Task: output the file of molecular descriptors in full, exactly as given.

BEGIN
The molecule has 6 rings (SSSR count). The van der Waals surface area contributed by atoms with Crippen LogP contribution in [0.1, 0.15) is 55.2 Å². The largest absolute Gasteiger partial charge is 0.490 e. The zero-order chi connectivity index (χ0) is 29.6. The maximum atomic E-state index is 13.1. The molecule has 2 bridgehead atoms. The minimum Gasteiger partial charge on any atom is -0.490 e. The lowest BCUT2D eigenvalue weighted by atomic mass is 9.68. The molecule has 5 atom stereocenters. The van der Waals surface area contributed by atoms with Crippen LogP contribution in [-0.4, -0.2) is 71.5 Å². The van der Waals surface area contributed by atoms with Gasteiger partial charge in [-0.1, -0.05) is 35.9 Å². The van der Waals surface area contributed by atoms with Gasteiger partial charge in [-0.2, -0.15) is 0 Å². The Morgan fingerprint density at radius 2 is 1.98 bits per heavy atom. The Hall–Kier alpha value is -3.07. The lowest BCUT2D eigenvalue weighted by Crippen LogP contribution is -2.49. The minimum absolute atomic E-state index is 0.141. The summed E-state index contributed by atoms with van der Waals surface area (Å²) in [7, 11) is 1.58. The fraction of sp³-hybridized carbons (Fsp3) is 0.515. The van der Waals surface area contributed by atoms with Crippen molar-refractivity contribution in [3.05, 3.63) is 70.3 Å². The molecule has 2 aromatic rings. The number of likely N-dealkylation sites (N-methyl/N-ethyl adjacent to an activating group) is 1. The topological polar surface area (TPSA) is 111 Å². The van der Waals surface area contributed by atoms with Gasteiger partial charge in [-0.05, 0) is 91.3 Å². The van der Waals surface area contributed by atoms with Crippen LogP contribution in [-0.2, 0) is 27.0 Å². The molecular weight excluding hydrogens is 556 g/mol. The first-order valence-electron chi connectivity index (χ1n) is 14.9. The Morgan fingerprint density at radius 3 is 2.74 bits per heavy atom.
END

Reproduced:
The molecule has 6 rings (SSSR count). The van der Waals surface area contributed by atoms with Crippen LogP contribution in [0.1, 0.15) is 55.2 Å². The largest absolute Gasteiger partial charge is 0.490 e. The zero-order chi connectivity index (χ0) is 29.6. The maximum atomic E-state index is 13.1. The molecule has 2 bridgehead atoms. The minimum Gasteiger partial charge on any atom is -0.490 e. The lowest BCUT2D eigenvalue weighted by atomic mass is 9.68. The molecule has 5 atom stereocenters. The van der Waals surface area contributed by atoms with Crippen LogP contribution in [-0.4, -0.2) is 71.5 Å². The van der Waals surface area contributed by atoms with Gasteiger partial charge in [-0.1, -0.05) is 35.9 Å². The van der Waals surface area contributed by atoms with Gasteiger partial charge in [-0.2, -0.15) is 0 Å². The Morgan fingerprint density at radius 2 is 1.98 bits per heavy atom. The Hall–Kier alpha value is -3.07. The lowest BCUT2D eigenvalue weighted by Crippen LogP contribution is -2.49. The minimum absolute atomic E-state index is 0.141. The summed E-state index contributed by atoms with van der Waals surface area (Å²) in [7, 11) is 1.58. The fraction of sp³-hybridized carbons (Fsp3) is 0.515. The van der Waals surface area contributed by atoms with Crippen molar-refractivity contribution in [3.05, 3.63) is 70.3 Å². The molecule has 2 aromatic rings. The number of likely N-dealkylation sites (N-methyl/N-ethyl adjacent to an activating group) is 1. The topological polar surface area (TPSA) is 111 Å². The van der Waals surface area contributed by atoms with Gasteiger partial charge in [-0.05, 0) is 91.3 Å². The van der Waals surface area contributed by atoms with Crippen LogP contribution in [-0.2, 0) is 27.0 Å². The molecular weight excluding hydrogens is 556 g/mol. The first-order valence-electron chi connectivity index (χ1n) is 14.9. The Morgan fingerprint density at radius 3 is 2.74 bits per heavy atom.